6. It is a full time job ensuring team success. 

6. It is a full time job ensuring team success. 

Imagine that as a team leader, your operational responsibilities are almost a full time job. Then add your leadership responsibilities on top of that. That is one reason why many Leaders cite not having the time to actually lead.  

7. You have to keep improving as a leader. There is no stopping. 

7. You have to keep improving as a leader. There is no stopping. 

Remember I mentioned earlier that you need to level up in your ability to lead and deliver results through others, because the competition with your new peers for your next promotion will be more intense?  

Your peers are also improving themselves. So in-between your ‘full time’ jobs of your operational responsibilities and leading others, you need to look after your own professional development.  

No wonder so many do not make it past their first promotion. There is simply not time left for anything else.

8. Forgetting that being a leader is being a person, not a position. 

8. Forgetting that being a leader is being a person, not a position. 

We spend so much time at work, we fall into the trap of seeing ourselves as a ‘manager / supervisor / leader / (insert position title)’. Ever noticed that some managers behave different in or out of work? Some of us approach leading others as a job, and only stop when we leave work.  

Being a leader is about being a person, and leadership is a way of life. There is no changing of behaviour or personality in or out of work.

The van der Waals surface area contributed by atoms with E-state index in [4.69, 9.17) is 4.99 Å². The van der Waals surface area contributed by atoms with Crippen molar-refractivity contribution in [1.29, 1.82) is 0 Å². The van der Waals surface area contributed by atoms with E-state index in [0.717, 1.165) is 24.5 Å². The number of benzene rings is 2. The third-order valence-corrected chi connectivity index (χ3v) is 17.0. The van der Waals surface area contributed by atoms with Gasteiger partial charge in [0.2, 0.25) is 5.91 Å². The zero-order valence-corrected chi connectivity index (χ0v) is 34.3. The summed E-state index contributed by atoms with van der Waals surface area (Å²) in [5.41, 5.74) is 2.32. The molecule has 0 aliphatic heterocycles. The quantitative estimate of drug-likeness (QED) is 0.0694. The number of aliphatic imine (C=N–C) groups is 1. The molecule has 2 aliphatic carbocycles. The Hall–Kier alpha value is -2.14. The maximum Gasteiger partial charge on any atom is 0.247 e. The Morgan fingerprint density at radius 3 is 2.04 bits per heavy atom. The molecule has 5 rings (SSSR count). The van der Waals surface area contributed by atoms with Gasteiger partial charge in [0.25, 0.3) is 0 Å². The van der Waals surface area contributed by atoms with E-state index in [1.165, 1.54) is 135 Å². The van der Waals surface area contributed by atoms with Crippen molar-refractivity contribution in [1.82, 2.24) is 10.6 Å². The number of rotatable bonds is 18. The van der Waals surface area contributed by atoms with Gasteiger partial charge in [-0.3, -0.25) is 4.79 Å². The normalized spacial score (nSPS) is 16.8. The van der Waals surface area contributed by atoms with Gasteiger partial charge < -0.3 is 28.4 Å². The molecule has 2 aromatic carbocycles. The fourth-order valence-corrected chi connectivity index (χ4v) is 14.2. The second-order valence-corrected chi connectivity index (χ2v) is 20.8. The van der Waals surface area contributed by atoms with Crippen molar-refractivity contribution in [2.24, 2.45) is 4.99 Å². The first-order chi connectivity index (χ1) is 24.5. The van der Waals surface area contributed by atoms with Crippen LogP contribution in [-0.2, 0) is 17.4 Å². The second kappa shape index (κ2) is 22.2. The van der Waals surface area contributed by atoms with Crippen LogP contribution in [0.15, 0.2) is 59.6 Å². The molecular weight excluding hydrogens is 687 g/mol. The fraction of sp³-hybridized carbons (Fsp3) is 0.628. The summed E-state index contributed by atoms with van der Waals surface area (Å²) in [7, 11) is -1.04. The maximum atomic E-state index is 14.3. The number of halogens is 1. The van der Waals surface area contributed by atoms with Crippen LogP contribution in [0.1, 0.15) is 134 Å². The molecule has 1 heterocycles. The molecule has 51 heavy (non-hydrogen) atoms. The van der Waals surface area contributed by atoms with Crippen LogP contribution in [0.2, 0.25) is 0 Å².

9. Being watched by anyone, and by everyone. 

9. Being watched by anyone, and by everyone. 

You are in the spotlight all the time, and not in a ‘taking all the credit’ kind of a way. What I mean is that anyone could be assessing, judging your words, actions, and decisions, and forming an opinion of you and your leadership all the time.  

Are you leading well? Did you say the right things? Call for the appropriate actions? Make the appropriate decision? Did you crack under pressure? Are you authentic with everyone?  

All these things will affect your reputation as a leader. How? All it takes is one comment by someone to another, and once that comment is accepted, your reputation is set, whether you like it or not.

10. A juggle between looking after yourself and everyone else. 

10. A juggle between looking after yourself and everyone else.

As I mentioned earlier, leadership on its own is a full time job, and you naturally will have to work longer and harder than your team. There are greater demands on you mentally and physically. A lot of your leadership depends on your capability and ability to think and execute well almost all the time. If you are not adequately looking after yourself, then how will you be able to adequately lead others? 

Final thoughts.

Hopefully this blog has given you some food for thought on the underbelly of being a First-Time Leader. Too often we focus on, and idealise the glory of leading others, and fail to see the guts of it all. By being aware of these 10 sides effects of being a First Time Leader, you will be able to go into that leadership position with both eyes wide open, and more prepared than ever. 

Daniel Lee
October 4, 2021 | 767 views